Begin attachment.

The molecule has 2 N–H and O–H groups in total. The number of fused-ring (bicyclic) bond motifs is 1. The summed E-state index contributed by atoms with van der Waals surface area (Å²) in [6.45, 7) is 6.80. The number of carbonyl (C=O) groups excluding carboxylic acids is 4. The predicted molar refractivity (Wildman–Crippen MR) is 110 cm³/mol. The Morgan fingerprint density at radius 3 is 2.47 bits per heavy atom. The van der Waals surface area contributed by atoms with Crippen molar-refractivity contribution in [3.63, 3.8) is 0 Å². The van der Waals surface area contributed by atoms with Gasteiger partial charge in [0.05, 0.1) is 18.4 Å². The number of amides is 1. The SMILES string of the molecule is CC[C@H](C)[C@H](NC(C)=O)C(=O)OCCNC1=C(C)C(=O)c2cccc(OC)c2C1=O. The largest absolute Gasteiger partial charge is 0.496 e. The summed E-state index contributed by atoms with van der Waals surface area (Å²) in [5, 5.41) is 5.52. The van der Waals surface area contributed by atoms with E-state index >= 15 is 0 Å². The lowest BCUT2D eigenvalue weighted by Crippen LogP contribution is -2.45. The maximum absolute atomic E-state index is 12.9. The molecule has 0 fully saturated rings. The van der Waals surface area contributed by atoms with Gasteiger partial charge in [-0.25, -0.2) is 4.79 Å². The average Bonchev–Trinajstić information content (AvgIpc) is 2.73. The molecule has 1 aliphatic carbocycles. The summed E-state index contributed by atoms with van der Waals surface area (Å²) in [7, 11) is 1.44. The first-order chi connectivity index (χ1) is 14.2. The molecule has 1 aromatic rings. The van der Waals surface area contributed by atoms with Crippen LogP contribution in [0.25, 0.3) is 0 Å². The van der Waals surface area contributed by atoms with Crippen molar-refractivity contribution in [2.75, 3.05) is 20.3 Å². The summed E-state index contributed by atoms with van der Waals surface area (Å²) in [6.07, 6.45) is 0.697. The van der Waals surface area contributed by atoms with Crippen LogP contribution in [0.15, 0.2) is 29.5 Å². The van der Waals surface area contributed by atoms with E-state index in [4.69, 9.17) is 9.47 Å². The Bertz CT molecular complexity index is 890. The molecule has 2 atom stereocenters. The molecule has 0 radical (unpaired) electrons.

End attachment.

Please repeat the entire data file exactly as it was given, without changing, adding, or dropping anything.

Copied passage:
The molecule has 2 N–H and O–H groups in total. The number of fused-ring (bicyclic) bond motifs is 1. The summed E-state index contributed by atoms with van der Waals surface area (Å²) in [6.45, 7) is 6.80. The number of carbonyl (C=O) groups excluding carboxylic acids is 4. The predicted molar refractivity (Wildman–Crippen MR) is 110 cm³/mol. The Morgan fingerprint density at radius 3 is 2.47 bits per heavy atom. The van der Waals surface area contributed by atoms with Crippen molar-refractivity contribution in [3.63, 3.8) is 0 Å². The van der Waals surface area contributed by atoms with Gasteiger partial charge in [0.05, 0.1) is 18.4 Å². The number of amides is 1. The SMILES string of the molecule is CC[C@H](C)[C@H](NC(C)=O)C(=O)OCCNC1=C(C)C(=O)c2cccc(OC)c2C1=O. The largest absolute Gasteiger partial charge is 0.496 e. The summed E-state index contributed by atoms with van der Waals surface area (Å²) in [5, 5.41) is 5.52. The van der Waals surface area contributed by atoms with E-state index >= 15 is 0 Å². The lowest BCUT2D eigenvalue weighted by Crippen LogP contribution is -2.45. The maximum absolute atomic E-state index is 12.9. The molecule has 0 fully saturated rings. The van der Waals surface area contributed by atoms with Gasteiger partial charge in [-0.25, -0.2) is 4.79 Å². The average Bonchev–Trinajstić information content (AvgIpc) is 2.73. The molecule has 1 aliphatic carbocycles. The summed E-state index contributed by atoms with van der Waals surface area (Å²) in [7, 11) is 1.44. The first-order chi connectivity index (χ1) is 14.2. The molecule has 1 aromatic rings. The van der Waals surface area contributed by atoms with Crippen LogP contribution in [0.25, 0.3) is 0 Å². The van der Waals surface area contributed by atoms with Crippen molar-refractivity contribution in [2.75, 3.05) is 20.3 Å². The summed E-state index contributed by atoms with van der Waals surface area (Å²) in [6.07, 6.45) is 0.697. The van der Waals surface area contributed by atoms with Crippen LogP contribution in [0.15, 0.2) is 29.5 Å². The van der Waals surface area contributed by atoms with E-state index in [4.69, 9.17) is 9.47 Å². The Bertz CT molecular complexity index is 890. The molecule has 2 atom stereocenters. The molecule has 0 radical (unpaired) electrons.